In the case of the Texas Education Agency, the safe harbor promised immunity from further scrutiny for school districts with 8.5 percent or fewer special education designations, against a starting backdrop of about 12 percent. In this case, a plaintiff could likely have established a causal connection between the agency guideline and the denial of services. Then, the plaintiff could have sued both the agency and the school district. In such a suit, a court should have invalidated the 8.5 percent guidance. Federal law requires that every eligible student receive special education services, so the guidance caused an illegal result. Further, the result appears to have been intended, and the education agency exerted control over the intermediary school districts because of state control over local law.

A lawsuit was not necessary in the Texas special education case. Instead, a 2018 letter from the federal Department of Education  persuaded Texas to pull the policy. But in similar rare cases when a safe harbor produces an illegal result intended or controlled by the lawmaker, invalidation can be an appropriate remedy.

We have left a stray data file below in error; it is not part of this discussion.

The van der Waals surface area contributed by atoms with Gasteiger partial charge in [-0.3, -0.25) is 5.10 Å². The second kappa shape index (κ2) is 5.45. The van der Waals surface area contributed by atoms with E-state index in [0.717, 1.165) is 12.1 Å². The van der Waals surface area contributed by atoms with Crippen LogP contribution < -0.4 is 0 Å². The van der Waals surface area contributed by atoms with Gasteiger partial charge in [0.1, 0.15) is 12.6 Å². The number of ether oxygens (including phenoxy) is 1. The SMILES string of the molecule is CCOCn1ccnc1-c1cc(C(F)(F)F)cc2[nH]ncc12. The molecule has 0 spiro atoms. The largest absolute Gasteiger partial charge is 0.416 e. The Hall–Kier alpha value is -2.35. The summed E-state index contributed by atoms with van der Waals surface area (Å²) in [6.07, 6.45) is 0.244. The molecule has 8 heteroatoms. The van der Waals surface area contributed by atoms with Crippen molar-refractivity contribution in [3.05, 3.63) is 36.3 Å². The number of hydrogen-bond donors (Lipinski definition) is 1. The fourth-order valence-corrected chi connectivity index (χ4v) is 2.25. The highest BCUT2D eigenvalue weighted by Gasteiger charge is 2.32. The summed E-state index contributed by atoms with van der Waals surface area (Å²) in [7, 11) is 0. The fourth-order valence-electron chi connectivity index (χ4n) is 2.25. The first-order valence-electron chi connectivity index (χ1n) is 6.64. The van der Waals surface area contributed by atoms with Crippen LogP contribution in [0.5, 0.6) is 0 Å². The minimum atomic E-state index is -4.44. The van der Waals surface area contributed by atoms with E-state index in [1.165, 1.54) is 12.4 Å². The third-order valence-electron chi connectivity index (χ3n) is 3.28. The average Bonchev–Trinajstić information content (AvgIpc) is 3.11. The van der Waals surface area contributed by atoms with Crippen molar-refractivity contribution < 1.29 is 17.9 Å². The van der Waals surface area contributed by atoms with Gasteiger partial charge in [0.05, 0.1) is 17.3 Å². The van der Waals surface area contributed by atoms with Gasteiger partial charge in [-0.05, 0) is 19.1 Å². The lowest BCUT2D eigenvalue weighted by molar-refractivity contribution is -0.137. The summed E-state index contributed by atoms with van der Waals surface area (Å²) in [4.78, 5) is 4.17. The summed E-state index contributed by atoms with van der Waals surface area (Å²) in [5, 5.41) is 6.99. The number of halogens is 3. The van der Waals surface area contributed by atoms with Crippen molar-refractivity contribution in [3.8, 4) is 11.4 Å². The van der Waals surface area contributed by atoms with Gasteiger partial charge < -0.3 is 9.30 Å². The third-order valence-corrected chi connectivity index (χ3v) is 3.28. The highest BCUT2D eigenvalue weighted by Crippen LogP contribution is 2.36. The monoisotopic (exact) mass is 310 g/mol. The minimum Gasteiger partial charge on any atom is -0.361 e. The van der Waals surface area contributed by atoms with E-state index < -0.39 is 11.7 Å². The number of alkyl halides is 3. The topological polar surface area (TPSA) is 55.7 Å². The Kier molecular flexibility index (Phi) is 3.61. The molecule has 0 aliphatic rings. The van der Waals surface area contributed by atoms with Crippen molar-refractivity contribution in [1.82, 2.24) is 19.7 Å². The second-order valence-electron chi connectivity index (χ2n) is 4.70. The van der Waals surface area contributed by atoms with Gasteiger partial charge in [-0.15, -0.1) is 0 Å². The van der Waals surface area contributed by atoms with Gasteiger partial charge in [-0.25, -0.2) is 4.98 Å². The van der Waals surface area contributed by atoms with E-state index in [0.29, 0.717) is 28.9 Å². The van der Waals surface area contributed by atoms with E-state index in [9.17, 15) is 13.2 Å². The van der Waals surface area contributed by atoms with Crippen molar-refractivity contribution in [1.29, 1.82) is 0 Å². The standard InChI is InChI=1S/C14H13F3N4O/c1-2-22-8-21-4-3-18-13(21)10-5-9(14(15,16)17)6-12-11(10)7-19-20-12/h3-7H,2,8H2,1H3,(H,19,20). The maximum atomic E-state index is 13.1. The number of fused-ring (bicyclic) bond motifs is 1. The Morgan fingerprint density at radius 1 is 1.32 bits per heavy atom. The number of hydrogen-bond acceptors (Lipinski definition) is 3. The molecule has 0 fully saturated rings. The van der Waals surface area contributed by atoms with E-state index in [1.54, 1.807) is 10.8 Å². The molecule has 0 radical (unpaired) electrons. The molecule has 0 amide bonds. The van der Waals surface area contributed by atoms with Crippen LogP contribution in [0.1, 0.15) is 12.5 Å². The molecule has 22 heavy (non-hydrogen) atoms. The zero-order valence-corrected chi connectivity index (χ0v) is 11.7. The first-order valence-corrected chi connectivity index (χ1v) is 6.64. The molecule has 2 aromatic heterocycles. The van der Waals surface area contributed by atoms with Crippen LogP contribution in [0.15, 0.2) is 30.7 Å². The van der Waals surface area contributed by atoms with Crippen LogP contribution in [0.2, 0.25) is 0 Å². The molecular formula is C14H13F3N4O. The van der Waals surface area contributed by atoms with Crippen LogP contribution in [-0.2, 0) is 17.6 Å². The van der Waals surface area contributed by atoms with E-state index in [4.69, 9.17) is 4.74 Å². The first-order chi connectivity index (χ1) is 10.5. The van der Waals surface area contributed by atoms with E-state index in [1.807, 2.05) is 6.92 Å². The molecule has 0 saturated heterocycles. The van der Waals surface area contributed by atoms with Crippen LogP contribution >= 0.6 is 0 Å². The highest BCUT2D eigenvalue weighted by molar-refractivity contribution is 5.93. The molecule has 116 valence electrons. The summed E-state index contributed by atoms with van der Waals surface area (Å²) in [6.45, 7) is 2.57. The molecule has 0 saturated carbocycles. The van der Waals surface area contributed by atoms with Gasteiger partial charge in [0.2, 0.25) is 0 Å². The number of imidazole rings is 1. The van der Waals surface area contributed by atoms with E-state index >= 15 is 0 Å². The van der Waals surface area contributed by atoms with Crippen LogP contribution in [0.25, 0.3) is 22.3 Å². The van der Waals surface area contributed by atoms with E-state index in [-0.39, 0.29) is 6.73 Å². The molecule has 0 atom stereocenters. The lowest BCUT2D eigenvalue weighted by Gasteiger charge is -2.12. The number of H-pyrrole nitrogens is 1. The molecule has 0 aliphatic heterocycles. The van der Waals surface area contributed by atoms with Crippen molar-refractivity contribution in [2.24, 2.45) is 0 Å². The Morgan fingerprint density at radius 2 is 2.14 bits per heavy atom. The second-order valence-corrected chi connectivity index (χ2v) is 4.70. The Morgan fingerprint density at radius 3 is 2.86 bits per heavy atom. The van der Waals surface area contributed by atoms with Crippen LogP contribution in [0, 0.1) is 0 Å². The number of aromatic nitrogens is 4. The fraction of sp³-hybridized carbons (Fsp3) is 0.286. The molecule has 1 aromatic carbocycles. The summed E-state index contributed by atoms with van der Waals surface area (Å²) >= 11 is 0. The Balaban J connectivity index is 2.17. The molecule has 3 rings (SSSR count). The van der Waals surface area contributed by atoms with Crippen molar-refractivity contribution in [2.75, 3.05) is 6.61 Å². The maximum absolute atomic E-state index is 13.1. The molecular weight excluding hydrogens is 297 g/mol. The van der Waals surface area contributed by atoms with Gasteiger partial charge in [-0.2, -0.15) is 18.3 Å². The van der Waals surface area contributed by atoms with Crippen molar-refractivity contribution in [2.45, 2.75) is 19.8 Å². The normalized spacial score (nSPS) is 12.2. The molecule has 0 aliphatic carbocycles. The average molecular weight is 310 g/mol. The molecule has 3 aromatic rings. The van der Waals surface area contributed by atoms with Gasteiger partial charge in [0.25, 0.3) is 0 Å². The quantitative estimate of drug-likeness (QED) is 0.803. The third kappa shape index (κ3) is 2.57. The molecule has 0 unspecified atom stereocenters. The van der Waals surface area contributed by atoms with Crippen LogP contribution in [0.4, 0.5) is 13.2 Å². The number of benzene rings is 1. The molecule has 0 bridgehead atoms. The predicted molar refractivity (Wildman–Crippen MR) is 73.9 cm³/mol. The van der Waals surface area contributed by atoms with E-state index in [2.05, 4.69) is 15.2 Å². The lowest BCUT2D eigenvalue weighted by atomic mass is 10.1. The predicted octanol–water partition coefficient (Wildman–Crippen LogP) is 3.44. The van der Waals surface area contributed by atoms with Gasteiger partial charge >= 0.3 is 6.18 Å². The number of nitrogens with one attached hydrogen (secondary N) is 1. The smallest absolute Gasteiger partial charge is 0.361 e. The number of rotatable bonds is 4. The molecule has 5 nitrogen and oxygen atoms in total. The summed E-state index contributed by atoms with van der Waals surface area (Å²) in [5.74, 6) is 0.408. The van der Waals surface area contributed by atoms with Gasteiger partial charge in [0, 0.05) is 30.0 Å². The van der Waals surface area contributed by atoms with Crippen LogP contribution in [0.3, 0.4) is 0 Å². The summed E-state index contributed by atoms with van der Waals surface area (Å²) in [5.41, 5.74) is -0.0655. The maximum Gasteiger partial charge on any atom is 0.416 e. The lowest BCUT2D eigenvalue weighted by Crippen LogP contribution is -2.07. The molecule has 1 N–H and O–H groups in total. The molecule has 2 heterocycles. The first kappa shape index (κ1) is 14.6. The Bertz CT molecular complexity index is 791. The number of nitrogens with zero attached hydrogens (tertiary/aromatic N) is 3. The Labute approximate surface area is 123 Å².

In other cases, when a safe harbor produces collateral but not illegal harm, lawmakers might consider whether and how to mitigate that harm. It may not be illegal to exclude unaccredited investors from private offerings. Nevertheless, one proposal encourages the SEC to assist individuals unsure of whether they are accredited investors — by creating yet more safe harbors.

This post comes to us from Professor Susan C. Morse at the University of Texas at Austin School of Law. It is based on her recent article, “The Truth About Safe Harbors,” forthcoming in the Tennessee Law Review and available here.

1 Comment

  1. Bruce E. Methven

    I am puzzled. Rule 506(b) is a private-offering safe harbor that allows up to 35 non-accredited but sophisticated investors. Are you proposing a different approach?